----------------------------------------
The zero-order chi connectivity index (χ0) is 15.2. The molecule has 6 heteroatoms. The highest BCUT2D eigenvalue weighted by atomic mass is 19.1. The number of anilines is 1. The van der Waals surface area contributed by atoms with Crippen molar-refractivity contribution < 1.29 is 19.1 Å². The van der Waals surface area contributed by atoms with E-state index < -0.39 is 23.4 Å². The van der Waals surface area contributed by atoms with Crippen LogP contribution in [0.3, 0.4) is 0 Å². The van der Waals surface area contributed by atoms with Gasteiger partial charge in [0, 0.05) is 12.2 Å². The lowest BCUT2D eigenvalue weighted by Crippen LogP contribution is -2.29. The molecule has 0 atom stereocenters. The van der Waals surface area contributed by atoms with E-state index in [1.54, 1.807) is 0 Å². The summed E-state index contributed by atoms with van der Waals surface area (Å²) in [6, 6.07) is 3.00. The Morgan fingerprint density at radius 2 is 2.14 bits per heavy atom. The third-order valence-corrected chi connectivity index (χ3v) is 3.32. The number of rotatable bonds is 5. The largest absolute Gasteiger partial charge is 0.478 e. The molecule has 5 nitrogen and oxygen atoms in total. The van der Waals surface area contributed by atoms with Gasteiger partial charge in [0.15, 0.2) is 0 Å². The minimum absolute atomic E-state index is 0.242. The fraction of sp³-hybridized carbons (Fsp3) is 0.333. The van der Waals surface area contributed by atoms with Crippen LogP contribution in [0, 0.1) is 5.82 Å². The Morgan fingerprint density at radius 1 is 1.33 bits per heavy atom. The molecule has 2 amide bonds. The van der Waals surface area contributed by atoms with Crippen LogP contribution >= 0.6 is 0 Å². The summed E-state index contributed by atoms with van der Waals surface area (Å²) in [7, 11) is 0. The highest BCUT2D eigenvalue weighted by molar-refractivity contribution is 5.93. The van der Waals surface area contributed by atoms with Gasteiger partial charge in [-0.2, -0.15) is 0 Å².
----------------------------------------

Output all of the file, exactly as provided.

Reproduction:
The zero-order chi connectivity index (χ0) is 15.2. The molecule has 6 heteroatoms. The highest BCUT2D eigenvalue weighted by atomic mass is 19.1. The number of anilines is 1. The van der Waals surface area contributed by atoms with Crippen molar-refractivity contribution < 1.29 is 19.1 Å². The van der Waals surface area contributed by atoms with E-state index < -0.39 is 23.4 Å². The van der Waals surface area contributed by atoms with Crippen LogP contribution in [0.3, 0.4) is 0 Å². The van der Waals surface area contributed by atoms with Gasteiger partial charge in [0, 0.05) is 12.2 Å². The lowest BCUT2D eigenvalue weighted by Crippen LogP contribution is -2.29. The molecule has 0 atom stereocenters. The van der Waals surface area contributed by atoms with E-state index in [1.54, 1.807) is 0 Å². The summed E-state index contributed by atoms with van der Waals surface area (Å²) in [6, 6.07) is 3.00. The Morgan fingerprint density at radius 2 is 2.14 bits per heavy atom. The third-order valence-corrected chi connectivity index (χ3v) is 3.32. The number of rotatable bonds is 5. The largest absolute Gasteiger partial charge is 0.478 e. The molecule has 5 nitrogen and oxygen atoms in total. The van der Waals surface area contributed by atoms with Gasteiger partial charge in [0.15, 0.2) is 0 Å². The minimum absolute atomic E-state index is 0.242. The fraction of sp³-hybridized carbons (Fsp3) is 0.333. The van der Waals surface area contributed by atoms with Crippen LogP contribution in [0, 0.1) is 5.82 Å². The Morgan fingerprint density at radius 1 is 1.33 bits per heavy atom. The molecule has 2 amide bonds. The van der Waals surface area contributed by atoms with Crippen LogP contribution >= 0.6 is 0 Å². The summed E-state index contributed by atoms with van der Waals surface area (Å²) in [7, 11) is 0. The highest BCUT2D eigenvalue weighted by molar-refractivity contribution is 5.93. The van der Waals surface area contributed by atoms with Gasteiger partial charge in [-0.2, -0.15) is 0 Å².